Monday 26 December 2011

Only one political principle for Christian Reactionaries


As Christians first, and reactionaries second, there is only room for one single, organising, inflexible reactionary political principle.


The Christian society is one organised-around the salvation of souls, or at least that is its ideal.

(Therefore, the Christian society is fundamentally different from the society we have.)

For Christian Reactionaries, political arrangements should be subordinated to retaining and growing the strength and possibility of Christianity.


Of course this does not at all mean that Christianity is the only important matter, since life cannot be divided and humans are corrupt, and almost all humans live 'in the world'.

It does not mean that The State/ Church should use 'compulsion' to engineer salvation. That makes no sense - the means must be the same as the end, and the end is that Christian salvation must be chosen, or not chosen.

(That is the necessity of Hell in the divine plan: because souls must be free to reject Christian salvation. This is perfectly explicit, and applies to angelic spirits as well as Men.)


Christianity is based on choice, on will; and the political principle must therefore also be based on choice, on will - that is on human attributes.

A Christian politics is necessarily a politics of individual choice - necessarily not (fundamentally) a system.

For the Reactionary Christian, civilisation must be fundamentally a thing of Man, of individual Men; therefore not of laws, rules, organisations, procedures, committees, votes, parliaments, panels, peer reviewing, nor democracy, nor mass movements, nor pressure groups...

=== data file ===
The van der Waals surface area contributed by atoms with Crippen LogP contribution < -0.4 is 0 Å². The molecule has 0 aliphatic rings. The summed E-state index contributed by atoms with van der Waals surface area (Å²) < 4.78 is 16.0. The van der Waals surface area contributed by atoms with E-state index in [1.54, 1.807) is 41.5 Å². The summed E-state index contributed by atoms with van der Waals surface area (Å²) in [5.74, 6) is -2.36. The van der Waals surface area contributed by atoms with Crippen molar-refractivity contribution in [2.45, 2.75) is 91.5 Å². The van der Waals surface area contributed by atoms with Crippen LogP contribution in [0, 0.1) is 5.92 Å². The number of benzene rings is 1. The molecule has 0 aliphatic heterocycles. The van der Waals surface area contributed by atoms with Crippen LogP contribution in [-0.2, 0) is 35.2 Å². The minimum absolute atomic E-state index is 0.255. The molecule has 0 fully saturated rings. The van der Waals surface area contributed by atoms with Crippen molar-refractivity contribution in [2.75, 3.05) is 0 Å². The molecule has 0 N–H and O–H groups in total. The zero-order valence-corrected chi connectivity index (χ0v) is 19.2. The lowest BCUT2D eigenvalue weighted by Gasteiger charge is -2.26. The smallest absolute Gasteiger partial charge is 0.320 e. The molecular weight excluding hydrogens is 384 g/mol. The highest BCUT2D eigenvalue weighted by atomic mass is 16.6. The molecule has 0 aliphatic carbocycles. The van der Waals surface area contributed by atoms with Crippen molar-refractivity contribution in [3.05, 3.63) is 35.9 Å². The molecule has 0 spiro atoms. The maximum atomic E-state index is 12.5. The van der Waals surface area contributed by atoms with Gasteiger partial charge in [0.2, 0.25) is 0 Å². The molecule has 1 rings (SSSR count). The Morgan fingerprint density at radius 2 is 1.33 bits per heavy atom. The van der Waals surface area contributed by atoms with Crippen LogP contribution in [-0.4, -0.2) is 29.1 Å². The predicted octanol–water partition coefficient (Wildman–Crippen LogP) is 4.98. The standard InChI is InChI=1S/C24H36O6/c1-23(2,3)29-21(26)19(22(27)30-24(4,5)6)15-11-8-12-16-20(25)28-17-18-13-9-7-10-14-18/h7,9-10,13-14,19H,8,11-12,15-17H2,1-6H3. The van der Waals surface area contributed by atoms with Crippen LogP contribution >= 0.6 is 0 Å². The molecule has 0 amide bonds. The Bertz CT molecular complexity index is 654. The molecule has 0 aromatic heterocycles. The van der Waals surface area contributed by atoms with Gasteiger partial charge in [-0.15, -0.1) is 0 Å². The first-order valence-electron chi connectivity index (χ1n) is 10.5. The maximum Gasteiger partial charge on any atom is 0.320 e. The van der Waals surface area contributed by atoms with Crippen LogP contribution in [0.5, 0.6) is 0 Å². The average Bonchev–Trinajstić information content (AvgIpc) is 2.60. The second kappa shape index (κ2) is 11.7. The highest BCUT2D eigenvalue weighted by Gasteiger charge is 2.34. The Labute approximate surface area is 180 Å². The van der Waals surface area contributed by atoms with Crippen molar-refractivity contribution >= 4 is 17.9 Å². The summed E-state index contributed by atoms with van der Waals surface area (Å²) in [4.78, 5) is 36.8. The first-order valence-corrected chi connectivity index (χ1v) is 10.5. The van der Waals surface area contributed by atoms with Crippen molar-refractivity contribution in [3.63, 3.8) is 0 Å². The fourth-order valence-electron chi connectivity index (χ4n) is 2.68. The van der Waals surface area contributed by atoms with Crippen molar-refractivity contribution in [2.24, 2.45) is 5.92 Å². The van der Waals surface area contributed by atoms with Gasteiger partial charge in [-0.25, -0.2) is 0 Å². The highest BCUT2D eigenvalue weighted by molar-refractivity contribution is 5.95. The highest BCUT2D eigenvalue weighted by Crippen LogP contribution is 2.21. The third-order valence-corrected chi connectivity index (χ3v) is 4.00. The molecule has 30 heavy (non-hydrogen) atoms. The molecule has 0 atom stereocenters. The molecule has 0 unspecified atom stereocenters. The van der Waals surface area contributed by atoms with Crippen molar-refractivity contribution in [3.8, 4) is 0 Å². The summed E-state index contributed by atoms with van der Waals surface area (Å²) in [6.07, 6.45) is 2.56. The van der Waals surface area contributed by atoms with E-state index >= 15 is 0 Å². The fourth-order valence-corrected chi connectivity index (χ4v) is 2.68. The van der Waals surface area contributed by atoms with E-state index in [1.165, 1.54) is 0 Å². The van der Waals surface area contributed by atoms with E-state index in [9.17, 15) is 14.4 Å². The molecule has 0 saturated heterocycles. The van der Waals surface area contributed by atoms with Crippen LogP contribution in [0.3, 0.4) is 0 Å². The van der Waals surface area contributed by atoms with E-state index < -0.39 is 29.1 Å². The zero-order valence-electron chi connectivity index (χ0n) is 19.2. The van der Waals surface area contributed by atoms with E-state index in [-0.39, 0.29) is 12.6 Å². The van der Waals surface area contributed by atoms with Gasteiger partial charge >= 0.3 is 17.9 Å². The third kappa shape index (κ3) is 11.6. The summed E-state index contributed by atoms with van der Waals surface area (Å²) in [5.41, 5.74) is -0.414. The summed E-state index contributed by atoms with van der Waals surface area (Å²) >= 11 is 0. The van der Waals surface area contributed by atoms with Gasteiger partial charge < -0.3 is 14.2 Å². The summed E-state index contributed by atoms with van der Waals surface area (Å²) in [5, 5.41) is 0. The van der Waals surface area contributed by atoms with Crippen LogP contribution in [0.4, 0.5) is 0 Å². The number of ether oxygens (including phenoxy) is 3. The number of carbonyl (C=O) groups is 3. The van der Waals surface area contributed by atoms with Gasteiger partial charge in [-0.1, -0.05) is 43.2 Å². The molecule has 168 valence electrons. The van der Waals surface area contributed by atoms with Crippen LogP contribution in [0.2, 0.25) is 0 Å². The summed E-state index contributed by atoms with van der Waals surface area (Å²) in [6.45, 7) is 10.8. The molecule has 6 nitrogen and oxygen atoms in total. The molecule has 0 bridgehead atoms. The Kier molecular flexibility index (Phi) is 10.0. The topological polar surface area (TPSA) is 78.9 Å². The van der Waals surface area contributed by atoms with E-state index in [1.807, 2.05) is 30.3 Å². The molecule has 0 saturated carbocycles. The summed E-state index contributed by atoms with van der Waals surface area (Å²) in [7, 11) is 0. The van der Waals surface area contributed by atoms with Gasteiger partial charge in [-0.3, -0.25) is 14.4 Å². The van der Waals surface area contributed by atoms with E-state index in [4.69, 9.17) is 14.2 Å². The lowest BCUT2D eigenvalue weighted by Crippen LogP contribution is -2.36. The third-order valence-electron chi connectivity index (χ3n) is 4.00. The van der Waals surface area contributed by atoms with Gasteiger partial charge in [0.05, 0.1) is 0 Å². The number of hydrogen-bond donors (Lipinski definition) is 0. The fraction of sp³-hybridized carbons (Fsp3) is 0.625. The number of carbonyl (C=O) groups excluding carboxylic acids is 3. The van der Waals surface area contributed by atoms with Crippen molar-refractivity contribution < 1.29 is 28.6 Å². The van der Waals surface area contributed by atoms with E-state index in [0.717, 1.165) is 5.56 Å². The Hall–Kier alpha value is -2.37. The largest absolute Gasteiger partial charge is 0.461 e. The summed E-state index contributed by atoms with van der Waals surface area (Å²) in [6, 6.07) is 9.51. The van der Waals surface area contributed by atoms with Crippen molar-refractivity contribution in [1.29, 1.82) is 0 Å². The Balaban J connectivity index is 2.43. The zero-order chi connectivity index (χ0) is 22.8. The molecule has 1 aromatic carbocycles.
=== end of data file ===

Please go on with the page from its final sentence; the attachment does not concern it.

Insofar as these things are necessary to civilisation, and they are, they must never be considered fundamental.


There is therefore no point, it is indeed counter-productive, to create blueprints for utopia for the perfect society that is Christian and much more.

Matters are too far gone, knowledge is too limited, that goal is too remote.


If we fight the battle on too many fronts, it will certainly be lost.

On the other hand, we must try to avoid being out-flanked - however this may not be possible with small forces.

The result may resemble a siege.


We cannot save everything, we must decide what it is vital to salvage.

In my opinion, when the nations and civilisations as a whole are anti-Christian then we probably, very probably, cannot save the current nation states and we cannot save our civilisation for the simple reason that Men are choosing not to save them.


There is no shortcut to the other side of salvation: we cannot make men want Good and then save them: salvation must come first: and repentance must precede salvation.


Societies have personalities (which are not the same, are the antithesis of, the results of votes and surveys and markets).

Modern Western societies must, as personalities, first acknowledge their sins (sin being the state of turned-away from God), and the cause of their sins; must take responsibility, repent, call for Divine aid.

This must come first, and it is pointless, no it is a dangerous delusion, to try and improve society without this; because it could be done only by coercion or trickery, and any apparent progress would swiftly be turned to its own undoing (since the apparent Good would in reality have come from the implementation of Bad intentions).


(contra Adam Smith, good results cannot ultimately comes from bad motivations but only briefly and delusively as a temptation; since over time bad motivations will thoroughly corrupt any well-intentioned system. Surely that is obvious by now? Isn't that precisely what we are experiencing?).


Thus the necessity for aiming fist-and-foremost at a state and practice of clear rejection of the world, and a humble acceptance of whatever consequences ensue.